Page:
Only one way out: a unitary state with equal rights in Palestine-Israel

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But these bold steps might yet be another ploy to gain international support for a negotiated settlement towards creating a Palestinian state. That would not be surprising. Ever since the 1988 Palestine Liberation Organisation’s Algiers Declaration of statehood on the post-1967 territories, Abbas has been part of a Palestinian movement whose raison d’être was the attainment of that aim. Supported by a substantial body of Palestinian opinion, the two-state solution articulated this aspiration for decades.

To see it now under terminal threat by Israel’s annexation is alarming for its supporters. In Gaza and the West Bank they have reacted with calls for a resumption of the armed struggle; there is a fresh attempt at unity between the main Palestinian factions, Fatah and Hamas, to confront Israel. The political discourse is all about Palestinian statehood.

Getting real

Yet, decades of experience should have shown that none of these past strategies has been effective against Israel’s steady advance on Palestinian land and rights. Only a new plan, one that takes account of the reality of the Palestinian position today, can work.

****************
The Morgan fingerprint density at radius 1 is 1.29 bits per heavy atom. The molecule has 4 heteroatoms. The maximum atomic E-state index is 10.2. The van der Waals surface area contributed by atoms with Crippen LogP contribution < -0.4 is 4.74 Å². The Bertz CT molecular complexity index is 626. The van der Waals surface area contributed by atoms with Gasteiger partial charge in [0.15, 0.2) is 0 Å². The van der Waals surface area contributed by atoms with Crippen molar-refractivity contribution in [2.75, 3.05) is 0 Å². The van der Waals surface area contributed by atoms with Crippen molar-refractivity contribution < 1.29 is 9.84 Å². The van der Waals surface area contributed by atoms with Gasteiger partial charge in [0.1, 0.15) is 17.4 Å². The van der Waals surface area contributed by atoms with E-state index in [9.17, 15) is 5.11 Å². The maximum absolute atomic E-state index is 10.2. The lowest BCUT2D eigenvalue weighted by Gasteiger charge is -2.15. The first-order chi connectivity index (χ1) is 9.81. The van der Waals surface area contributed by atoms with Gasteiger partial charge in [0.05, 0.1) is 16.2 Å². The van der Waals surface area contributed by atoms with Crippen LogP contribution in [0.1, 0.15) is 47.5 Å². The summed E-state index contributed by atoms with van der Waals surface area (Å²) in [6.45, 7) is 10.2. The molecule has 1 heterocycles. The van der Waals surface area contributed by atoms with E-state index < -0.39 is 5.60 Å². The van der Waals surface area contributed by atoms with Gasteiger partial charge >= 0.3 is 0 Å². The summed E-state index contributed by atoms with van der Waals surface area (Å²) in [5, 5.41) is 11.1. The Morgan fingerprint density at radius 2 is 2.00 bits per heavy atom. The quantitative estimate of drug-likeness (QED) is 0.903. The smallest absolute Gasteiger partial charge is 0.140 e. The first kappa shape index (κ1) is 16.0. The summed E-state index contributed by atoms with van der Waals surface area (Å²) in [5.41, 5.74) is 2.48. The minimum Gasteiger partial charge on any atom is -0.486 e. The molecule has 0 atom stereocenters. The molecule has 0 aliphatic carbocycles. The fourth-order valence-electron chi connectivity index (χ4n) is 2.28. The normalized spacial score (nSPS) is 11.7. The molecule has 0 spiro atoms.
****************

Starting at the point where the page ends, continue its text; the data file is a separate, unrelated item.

Not since the Nakba of 1948, have Palestinians been so weak. The Arab world, that was traditionally their support base, has changed. A hitherto unthinkable rapprochement between several Arab Gulf states and Israel has been growing in recent years, despite Israel’s ongoing oppression of the Palestinians. Egypt’s cruel blockade of Gaza, augmenting Israel’s, is unremitting.

In addition, there are suggestions of a weariness with Palestine’s cause amongst ordinary Arabs, perhaps not surprising for what seems an endless and insoluble conflict. By contrast, international popular support for the Palestinians has been growing, especially in Europe and America. The boycott, divestment and sanctions (BDS) campaign is a major part of that and may lead somewhere eventually. But it will take too long to rescue what remains of Palestine.

Israel, in comparison, is at the zenith of its power, wealthy, well-armed, and strongly backed by western states. It enjoys an exceptional international status that absolves it of accountability for whatever violations of law it commits, including the proposed annexation. The power imbalance between Israel and the Palestinians could hardly be starker, and makes a mockery of any peace plan not on Israel’s terms ever succeeding.

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